Long ago, Bear was a small creature, no bigger than a fox. She ate flowers and leaves and berries, and sometimes scavenged the carcasses of prey that larger animals had killed. Bear was mostly happy, but she was also afraid. Wolves terrorized her, snapping their razor jaws at her. Mountain lions chased her, screaming with rage. When these things happened, Bear would find a small hole or crevice to hide in until they had gone. She had claws and teeth, yes, but the other animals were so much bigger they scared her.
One day, as Bear was looking for something to eat (her tummy was rumbling ferociously), she happened across a wounded deer. The deer hadn’t been taken down by wolves or lions. Bear could see blood on the jagged edge of a stone, and a great gash had been opened in the deer’s leg.
The deer started as Bear sniffed close. The bitter scent of fear tinged the air.
“Don’t worry,” said Bear. “I won’t hurt you. I’m just a bear.”
The deer’s eyes grew wide. “Your teeth and claws say you’ll hurt me.”
Bear shook her head. “My teeth and claws are for grabbing berries from the insides of bushes. I don’t kill.”
“I’ve seen you eat animals.” The deer’s voice shook.
“I have eaten dead animals,” said Bear. “You are not dead. You have nothing to fear. I am not going to eat you.”
The deer’s eyes were still huge. “Then leave me for one who will. I am finished, whether by your claws or the wolf’s.”
Bear turned and began to walk away. She stopped. She sighed. She turned back.
“No, you’re not finished.” She sniffed the deer’s wound. “Your wound is fresh and clean. I will find herbs to stop the bleeding and ease your pain. I’ll be back soon.”
Bear didn’t have to go far. She tugged some moss off a few stones and pulled some bark from a willow tree. She brought the bundle back to the deer. The deer was busy licking blood away from the gash.
“Good, that’s right,” said Bear. “That will help clean the wound. When you’re finished, I will pack this poultice for you. It will stop the bleeding and help with the pain.”
The deer’s eyes, still wide with fear, flicked back and forth between her wound and Bear. Finally, she leaned her head back, her eyes on Bear’s paws. “I’m ready.”
Bear had crushed the moss and bark into a soft mass while she waited for the deer to finish. She now pressed the mass into the gash in the deer’s leg. The deer jerked but stayed put.
“There, that should hold.” Bear straightened and backed away. “How does it feel?”
“Better.” The scent of fear dissipated somewhat. “Thank you.” The deer’s eyes were dark and calm as she looked at Bear.
“Be well,” said Bear. She turned to leave. There was light enough yet to find a few berries for dinner.
“Bear, wait.” The deer’s voice stopped Bear. Bear wondered how long she would need to stay with the poor animal. With a sigh, she turned.
There was no deer. Instead, a forest spirit stood where the deer had lain. Tall, branching antlers sprouted between her golden tresses. She seemed suffused with light, and a light breeze swirled around her. Bear’s breath nearly stopped in wonder at her magnificence.
“Bear, you have been kinder to me than all the other creatures.” The spirit’s voice was like a harmony of birdsong. “I was lamed in my corporeal form as I ran through the forest today. I thought I could not return to the world of spirits. Your kindness saved me in more ways than you could have known.” She smiled. “I would like to grant you a gift. Anything you want, name it, and, if it is within my power, it shall be yours.”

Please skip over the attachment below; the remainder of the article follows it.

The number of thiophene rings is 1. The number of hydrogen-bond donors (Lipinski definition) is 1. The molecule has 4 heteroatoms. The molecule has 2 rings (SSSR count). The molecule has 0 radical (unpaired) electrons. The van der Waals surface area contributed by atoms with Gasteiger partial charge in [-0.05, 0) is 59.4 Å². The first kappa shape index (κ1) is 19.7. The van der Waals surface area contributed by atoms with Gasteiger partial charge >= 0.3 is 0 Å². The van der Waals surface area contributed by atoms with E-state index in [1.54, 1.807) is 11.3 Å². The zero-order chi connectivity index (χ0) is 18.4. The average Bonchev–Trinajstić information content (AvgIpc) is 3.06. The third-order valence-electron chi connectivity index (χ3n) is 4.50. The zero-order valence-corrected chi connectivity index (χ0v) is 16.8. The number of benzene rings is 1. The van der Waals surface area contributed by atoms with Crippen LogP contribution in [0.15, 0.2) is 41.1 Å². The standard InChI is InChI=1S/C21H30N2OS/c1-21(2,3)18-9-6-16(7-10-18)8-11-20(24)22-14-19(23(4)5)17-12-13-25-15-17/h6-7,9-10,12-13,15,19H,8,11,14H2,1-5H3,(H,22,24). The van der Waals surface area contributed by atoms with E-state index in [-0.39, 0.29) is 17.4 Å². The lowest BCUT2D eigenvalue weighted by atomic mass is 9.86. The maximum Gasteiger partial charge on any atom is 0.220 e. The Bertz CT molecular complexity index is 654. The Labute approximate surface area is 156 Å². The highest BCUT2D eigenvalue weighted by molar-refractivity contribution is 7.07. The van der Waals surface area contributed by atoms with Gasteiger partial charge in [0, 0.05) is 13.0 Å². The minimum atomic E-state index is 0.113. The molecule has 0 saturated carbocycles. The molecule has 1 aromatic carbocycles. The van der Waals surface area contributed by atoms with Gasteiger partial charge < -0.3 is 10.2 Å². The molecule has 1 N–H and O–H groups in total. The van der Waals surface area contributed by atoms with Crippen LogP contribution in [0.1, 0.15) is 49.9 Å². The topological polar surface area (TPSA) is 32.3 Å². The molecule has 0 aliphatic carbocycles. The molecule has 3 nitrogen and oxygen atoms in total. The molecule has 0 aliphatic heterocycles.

Bear found that it was hard to get her mouth to work, so awesome was the spirit. “I…I don’t know. I want for so little. The forest provides all that I need.”
“You are never unhappy? Never afraid?”
“Oh, I am afraid most of the time,” Bear admitted. “My claws are sharp, but small. Many animals would kill me if they could, but I stay in holes and caves most of the time, where they cannot reach me.”
The spirit beckoned Bear closer. Bear felt herself move as though she were floating above the ground.
“Dear bear, what if you were larger? What if you were the largest animal in the forest? Would that help? Would the other animals leave you alone?”
Bear considered this. “Yes, probably they would. How large?”
“I can make you larger than a man. Larger than I am. Larger than the trees of the forest.”
“Maybe only the small trees!” Bear put her paws up. “I think I’d destroy everything if I were too large.”
The spirit laughed. “Larger than the small trees, then. And master of the forest. All will tremble before your power.”
Bear cocked her head. “I won’t have to eat them, will I?”
The spirit shook her head. “Not if you don’t want to. You can go on as you have been, eating what the plants offer and what others leave behind.”
“And maybe fish. I really like fish.” Bear’s mouth began to water at the thought.
“Whatever you like.” The spirit leaned forward and kissed Bear on the nose. A warm, tingling sensation spread from Bear’s nose throughout her body. She watched the ground fall away, and suddenly her head was brushing the branches of the tree next to her.
Bear turned her paws over. They were the same familiar shape, with the same old scars. But now they were large, fierce, ferocious. Bear took a step and felt the trees around her shake. She shook her head and let out a fearsome, echoing roar. A dozen birds took flight in fear, crying their terror as they winged out of sight.
“Oh, thank you!” Bear grinned what must have been a terrifying smile at the spirit. “This is wonderful!”
The spirit bowed. “May you always rule, dear friend.” She stirred the breeze at her feet and let it whisk her away into the air.
Bear has been the greatest of the beasts in the forest ever since. She still eats mostly berries and animals that have already died. And, of course, fish. But the other animals no longer terrify her. Wolves and mountain lions flee at her approach. And when Bear goes into a cave it is to sleep and dream of the beautiful forest spirit, whom she once helped.